• Despite the fact that our problems are smaller than those in other communities, MassPort, the FAA and our Congressional Delegation have been very respectful of our concerns and, through the Citizen Advisory Committee process, the FAA and MassPort are exploring runway use options to minimize uninterrupted use of any one runway — communities have argued that people shouldn’t have to wake up to the same noise they go to sleep to.   Also, some have suggested that planes vary their flight paths off 33L to spread the noise a little more. I’m not sure either of these ideas is feasible or likely to be very helpful, but we will run them to ground.

So, in summary, I think the FAA has worked very hard to limit the overall noise impact from the airport and has made huge area-wide improvements in noise levels.  Those improvements have not helped Belmont or Watertown, in fact, the contrary.  Our congressional delegation remains very attentive to our concerns. But I don’t expect the FAA or our delegation to be able to make things dramatically better any time soon — a lot has gone into the decisions that lead us to where we are. Your state and local elected officials will nonetheless run all options to ground.

Here are some links to additional resources:

Addendum regarding variation of flight paths, September 5, 2014

I have continued to study and inquire about the possibility of varying flight paths to prevent those immediately under the currently recommended routes from seeing so many planes over their homes. The suggestion has been made that the planes would be less offensive if, without abandoning the basic RNAV framework, the planes could just alternate .5 miles to one side and then .5 miles to the other side. Here are some considerations which make this suggestion unlikely to be implemented:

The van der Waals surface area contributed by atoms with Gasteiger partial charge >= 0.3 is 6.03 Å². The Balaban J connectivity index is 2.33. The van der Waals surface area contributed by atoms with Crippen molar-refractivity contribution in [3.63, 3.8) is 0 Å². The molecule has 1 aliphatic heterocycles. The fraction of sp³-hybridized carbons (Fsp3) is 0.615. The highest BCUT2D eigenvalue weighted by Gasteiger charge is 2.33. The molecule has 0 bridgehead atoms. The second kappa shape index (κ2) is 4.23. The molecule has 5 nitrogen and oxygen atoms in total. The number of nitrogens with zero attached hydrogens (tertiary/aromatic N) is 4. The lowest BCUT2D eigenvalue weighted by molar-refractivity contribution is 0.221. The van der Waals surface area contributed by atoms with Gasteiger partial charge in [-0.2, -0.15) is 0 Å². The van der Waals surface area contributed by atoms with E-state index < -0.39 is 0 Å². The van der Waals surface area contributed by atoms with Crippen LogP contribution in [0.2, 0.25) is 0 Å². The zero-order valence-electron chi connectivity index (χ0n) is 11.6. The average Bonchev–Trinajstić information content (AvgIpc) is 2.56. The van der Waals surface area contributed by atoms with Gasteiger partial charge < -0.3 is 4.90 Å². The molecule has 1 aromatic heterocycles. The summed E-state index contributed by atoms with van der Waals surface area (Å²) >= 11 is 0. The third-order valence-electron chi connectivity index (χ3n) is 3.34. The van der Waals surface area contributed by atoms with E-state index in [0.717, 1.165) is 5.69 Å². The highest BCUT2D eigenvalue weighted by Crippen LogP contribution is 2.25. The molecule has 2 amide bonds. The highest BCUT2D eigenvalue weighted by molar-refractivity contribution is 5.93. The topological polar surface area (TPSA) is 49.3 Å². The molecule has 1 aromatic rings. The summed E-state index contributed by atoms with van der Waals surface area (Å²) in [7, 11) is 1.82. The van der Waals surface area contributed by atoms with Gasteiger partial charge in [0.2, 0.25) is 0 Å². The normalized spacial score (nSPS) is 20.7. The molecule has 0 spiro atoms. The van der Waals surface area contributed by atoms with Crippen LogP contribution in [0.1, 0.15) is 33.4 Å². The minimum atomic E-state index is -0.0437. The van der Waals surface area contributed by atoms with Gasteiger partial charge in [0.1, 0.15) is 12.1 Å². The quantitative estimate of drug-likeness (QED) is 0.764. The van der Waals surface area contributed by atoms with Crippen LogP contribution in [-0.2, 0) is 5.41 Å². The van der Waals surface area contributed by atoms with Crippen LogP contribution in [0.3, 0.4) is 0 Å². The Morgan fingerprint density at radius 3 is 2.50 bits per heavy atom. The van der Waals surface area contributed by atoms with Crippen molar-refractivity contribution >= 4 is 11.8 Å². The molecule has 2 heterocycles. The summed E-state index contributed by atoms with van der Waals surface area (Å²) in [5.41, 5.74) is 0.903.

1. The whole idea of the new navigation system is to keep things consistent and repeatable. Varying routes creates more opportunities for error. Pilots have to load their planned routes in the pre-flight procedure and the fewer mistakes they have the opportunity to make the better.
  2. The airspace over Western Boston is very complex with takeoff and landing occurring at both Logan and Hanscom as well as considerable through traffic. Adding variations around the basic routes effectively expands the widths of those routes. The current routes have been exhaustively vetted to reliably achieve the necessary lateral separation of aircraft. Adding a mile to the width of those routes would unacceptably reduce room for error and would require readjusting neighboring routes — this readjustment might or might not be possible and would, in any event, require restarting a technical vetting process which took years to complete.
  3. Routes have to be fliable. The more turns you add to a route, the greater the probability that planes will fail to actually flight the routes.
  4. Finally, the noise data and noise physics both indicate that this modest variation in routes would make a very minor difference in noise levels on the ground — barely detectable to the ear.